In this segment of the Motley Fool Money podcast, host Chris Hill is joined by Million Dollar Portfolio's Jason Moser, Hidden Gems Canada's David Kretzmann, and Total Income's Ron Gross to reflect on last week's business and economic news, and one of the big stories was the annual letter to shareholders from (NASDAQ:AMZN) boss Jeff Bezos, which included, finally, word on how large its Amazon Prime service has become.

Given that Prime is the keystone in the arch of the company's e-commerce strategy, it's information investors should take seriously. But there were many other points in that letter that Fools should be paying attention to.

A full transcript follows the video.

This video was recorded on April 20, 2018.

Chris Hill: We begin with the two big numbers of the week: 100 million and 1 billion. In his annual letter to shareholders this week, Amazon CEO Jeff Bezos revealed the company has 100 million members in its Prime service. And on Friday, Wells Fargo agreed to a $1 billion fine as punishment for home and auto loan abuses.

Let's start with Amazon, Jason. This is the first time they've ever disclosed the number of people who were in the Prime service. Did this surprise you even a little bit?

Jason Moser: Well, I always figured at some point, we would get an actual number from Jeff Bezos. I think he was just looking for a meaningful number. And, 100 million seems kind of meaningful, so, nice timing there. I think we've said it for a while, and Amazon is obviously a recommendation in many of our services, but the Prime membership is just the pot of gold at the end of the rainbow for this company. That is what dictates this company's strategy. So, now we have a good idea of how big that pot of gold is.

In regard to the shareholder letter, I cannot recommend enough that everybody listening read it, because every year it's always a good one. This one, he's talking more about high standards. And I actually called on every high school in the country, you have a free day here for teachers just to teach these high school students, one day, take that letter. It would be a good class. I think it would stoke a lot of good discussions for kids that need to be thinking about high standards in these days.

Another thing that stood out to me, and our colleague Matty Argersinger and I were talking about this yesterday, is the bullet point India. Any time you actually have a country as a bullet point in the letter, you know it's probably kind of important. And with India, we think about how many Prime subscribers there are. We have a lot more to come, because India is just getting started. And that's a country with 1.3 billion people, and a GDP per capita of only around $1,800 today. So, big opportunity.

David Kretzmann: Yeah, and the e-commerce opportunity in India is really just heating up. You have Walmart trying to supposedly acquire Flipkart, which is either the leading or the second leading e-commerce company in India, so that'll be a fascinating competitive battle in the coming years. Something else that stuck out to me besides Jeff Bezos talking about what he learned from handstands in the letter -- a little teaser there to go read it if you haven't already -- just, the inroads that Amazon is making into the connected home. They have the Echo devices, they have the Fire TV, they recently acquired Ring, which is a security doorbell camera. So, when you're looking at companies making inroads into the connected home, I think Amazon is at the top of the list.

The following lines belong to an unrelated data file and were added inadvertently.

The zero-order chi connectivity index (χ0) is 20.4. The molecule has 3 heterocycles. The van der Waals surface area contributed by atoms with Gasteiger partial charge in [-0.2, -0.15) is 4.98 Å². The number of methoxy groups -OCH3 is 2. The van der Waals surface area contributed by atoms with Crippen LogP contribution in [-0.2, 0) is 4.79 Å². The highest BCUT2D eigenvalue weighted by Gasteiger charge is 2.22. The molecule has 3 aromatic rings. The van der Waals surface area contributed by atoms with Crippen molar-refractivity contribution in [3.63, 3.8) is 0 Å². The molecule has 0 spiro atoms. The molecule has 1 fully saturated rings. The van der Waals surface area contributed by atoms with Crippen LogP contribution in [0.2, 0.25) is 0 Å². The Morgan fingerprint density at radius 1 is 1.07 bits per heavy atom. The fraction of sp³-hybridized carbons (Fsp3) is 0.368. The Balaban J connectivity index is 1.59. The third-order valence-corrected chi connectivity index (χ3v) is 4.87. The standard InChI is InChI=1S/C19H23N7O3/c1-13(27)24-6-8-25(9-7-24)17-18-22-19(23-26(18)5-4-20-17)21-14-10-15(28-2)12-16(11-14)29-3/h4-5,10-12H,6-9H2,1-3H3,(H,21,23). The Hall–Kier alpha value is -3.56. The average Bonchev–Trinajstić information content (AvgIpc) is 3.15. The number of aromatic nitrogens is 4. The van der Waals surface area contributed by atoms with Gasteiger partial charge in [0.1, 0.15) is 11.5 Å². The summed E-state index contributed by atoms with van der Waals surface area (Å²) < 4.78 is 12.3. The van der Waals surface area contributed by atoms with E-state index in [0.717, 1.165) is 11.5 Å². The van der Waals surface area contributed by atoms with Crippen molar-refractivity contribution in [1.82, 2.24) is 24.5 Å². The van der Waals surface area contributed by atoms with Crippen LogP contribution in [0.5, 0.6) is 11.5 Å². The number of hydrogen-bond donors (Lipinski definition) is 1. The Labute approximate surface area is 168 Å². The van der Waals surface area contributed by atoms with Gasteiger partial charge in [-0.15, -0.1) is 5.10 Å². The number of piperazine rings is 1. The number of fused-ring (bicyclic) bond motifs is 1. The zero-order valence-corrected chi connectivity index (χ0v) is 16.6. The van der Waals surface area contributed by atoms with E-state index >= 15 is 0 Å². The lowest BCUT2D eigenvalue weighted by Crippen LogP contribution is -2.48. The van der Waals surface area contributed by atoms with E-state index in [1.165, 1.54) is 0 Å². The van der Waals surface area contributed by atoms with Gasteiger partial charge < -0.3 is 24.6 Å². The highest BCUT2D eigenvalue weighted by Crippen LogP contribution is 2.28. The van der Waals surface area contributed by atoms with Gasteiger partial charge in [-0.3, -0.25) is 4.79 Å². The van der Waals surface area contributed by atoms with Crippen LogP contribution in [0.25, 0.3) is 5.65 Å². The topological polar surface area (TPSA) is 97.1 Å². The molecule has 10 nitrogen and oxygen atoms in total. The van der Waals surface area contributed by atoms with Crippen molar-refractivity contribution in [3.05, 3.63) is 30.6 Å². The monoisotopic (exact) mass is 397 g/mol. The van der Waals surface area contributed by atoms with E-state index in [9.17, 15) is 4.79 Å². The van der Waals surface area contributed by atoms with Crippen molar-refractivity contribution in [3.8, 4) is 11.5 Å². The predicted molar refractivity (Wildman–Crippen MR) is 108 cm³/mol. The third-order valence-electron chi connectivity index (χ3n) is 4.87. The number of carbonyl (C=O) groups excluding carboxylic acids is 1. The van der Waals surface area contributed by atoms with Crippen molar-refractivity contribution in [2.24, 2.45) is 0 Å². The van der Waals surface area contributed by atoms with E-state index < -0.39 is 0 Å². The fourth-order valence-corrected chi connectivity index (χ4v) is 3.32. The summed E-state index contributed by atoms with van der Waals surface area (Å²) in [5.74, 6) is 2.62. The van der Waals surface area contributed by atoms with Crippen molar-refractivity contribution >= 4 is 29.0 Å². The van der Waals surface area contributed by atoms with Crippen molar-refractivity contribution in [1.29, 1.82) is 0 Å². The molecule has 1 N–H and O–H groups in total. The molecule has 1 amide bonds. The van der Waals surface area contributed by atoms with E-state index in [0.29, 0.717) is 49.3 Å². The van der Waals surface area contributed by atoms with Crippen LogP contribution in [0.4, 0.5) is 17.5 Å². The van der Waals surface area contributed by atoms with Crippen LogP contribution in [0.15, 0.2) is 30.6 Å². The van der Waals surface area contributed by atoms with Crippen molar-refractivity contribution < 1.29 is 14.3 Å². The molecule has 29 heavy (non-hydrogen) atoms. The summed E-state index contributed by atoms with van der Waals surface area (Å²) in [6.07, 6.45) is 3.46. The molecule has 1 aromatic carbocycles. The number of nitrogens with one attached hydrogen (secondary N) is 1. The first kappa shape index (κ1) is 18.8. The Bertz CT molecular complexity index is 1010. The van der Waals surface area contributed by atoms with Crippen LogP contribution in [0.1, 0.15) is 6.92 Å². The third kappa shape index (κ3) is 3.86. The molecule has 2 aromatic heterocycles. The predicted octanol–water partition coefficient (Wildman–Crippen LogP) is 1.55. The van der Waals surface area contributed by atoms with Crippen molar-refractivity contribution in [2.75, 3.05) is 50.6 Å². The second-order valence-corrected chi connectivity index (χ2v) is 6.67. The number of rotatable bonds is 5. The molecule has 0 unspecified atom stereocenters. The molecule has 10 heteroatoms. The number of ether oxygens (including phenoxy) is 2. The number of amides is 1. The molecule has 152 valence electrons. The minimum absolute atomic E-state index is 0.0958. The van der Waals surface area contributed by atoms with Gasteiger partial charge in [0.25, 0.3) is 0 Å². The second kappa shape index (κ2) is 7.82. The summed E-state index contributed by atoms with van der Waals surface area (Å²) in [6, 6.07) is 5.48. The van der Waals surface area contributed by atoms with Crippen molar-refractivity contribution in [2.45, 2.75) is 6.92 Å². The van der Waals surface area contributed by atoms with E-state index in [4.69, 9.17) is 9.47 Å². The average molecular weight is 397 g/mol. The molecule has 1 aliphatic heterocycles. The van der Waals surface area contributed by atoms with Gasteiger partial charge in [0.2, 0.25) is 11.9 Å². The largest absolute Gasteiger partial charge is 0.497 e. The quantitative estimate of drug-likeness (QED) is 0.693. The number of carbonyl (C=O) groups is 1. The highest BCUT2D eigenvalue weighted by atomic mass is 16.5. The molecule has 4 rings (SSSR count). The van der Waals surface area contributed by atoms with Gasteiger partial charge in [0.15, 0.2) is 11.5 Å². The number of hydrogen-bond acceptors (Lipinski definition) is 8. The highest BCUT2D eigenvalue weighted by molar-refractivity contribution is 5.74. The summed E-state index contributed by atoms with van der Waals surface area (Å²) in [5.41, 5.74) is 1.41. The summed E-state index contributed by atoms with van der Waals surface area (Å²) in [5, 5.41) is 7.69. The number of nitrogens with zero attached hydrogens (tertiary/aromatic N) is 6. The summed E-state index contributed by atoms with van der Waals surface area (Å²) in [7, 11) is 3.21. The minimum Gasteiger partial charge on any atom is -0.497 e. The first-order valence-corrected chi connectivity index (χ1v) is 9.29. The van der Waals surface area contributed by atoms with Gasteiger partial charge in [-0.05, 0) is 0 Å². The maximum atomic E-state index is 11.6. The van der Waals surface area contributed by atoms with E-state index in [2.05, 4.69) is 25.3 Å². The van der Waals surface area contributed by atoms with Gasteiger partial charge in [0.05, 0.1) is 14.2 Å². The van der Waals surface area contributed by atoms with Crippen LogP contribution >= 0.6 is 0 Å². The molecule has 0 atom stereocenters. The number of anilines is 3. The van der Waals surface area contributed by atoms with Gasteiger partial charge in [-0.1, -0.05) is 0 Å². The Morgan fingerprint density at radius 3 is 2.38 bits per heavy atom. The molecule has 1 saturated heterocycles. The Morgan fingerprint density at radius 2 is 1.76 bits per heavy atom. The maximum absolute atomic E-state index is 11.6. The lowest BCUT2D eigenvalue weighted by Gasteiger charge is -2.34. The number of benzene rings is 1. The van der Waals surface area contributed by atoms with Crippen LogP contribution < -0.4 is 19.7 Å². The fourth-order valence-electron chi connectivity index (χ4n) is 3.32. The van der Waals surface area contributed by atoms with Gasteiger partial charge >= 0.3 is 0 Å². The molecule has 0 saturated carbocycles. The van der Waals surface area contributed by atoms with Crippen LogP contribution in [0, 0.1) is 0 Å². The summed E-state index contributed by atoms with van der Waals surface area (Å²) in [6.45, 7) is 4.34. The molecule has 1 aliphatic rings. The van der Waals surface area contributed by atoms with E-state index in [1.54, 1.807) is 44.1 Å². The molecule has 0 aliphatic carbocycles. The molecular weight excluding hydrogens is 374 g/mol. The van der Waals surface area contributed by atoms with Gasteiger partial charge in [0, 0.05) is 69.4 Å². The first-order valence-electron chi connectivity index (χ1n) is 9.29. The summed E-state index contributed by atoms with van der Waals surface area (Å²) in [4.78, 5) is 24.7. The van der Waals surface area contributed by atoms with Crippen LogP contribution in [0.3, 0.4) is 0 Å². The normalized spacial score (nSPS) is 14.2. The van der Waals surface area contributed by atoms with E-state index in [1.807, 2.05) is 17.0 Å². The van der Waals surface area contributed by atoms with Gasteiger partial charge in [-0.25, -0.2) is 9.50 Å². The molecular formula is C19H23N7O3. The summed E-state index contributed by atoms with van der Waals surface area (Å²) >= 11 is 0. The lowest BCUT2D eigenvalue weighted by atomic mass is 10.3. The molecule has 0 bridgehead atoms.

Ron Gross: It will be interesting to see, now that the cat is out of the bag, do they continue to update us on the Prime number, and if so, how often? Because obviously, analysts will now be foaming at the mouth trying to get at that data on a quarterly or even annual basis. But, we'll see. I could see Bezos saying, "Sorry, psych, that was a one-time thing."

Moser: That's a conference call that they just do not give a lot of information on. So, I bet we'll hear them ask that that question a lot, probably won't get as many answers. But, maybe more now than we did before.

Kretzmann: When they hit 200 million, that's when we'll hear it again.

Hill: Am I the only one who thought that number was higher? I mean, if you had asked me to guess, I wouldn't have guessed 100 million. I might have been close --

Moser: I will say, our estimates in Million Dollar Portfolio were at around 100 million, and that was published, so it actually took us by surprise that we were so close. [laughs]

Gross: Nice job.

Moser: Thank you.

This article represents the opinion of the writer, who may disagree with the “official” recommendation position of a Motley Fool premium advisory service. We’re motley! Questioning an investing thesis -- even one of our own -- helps us all think critically about investing and make decisions that help us become smarter, happier, and richer.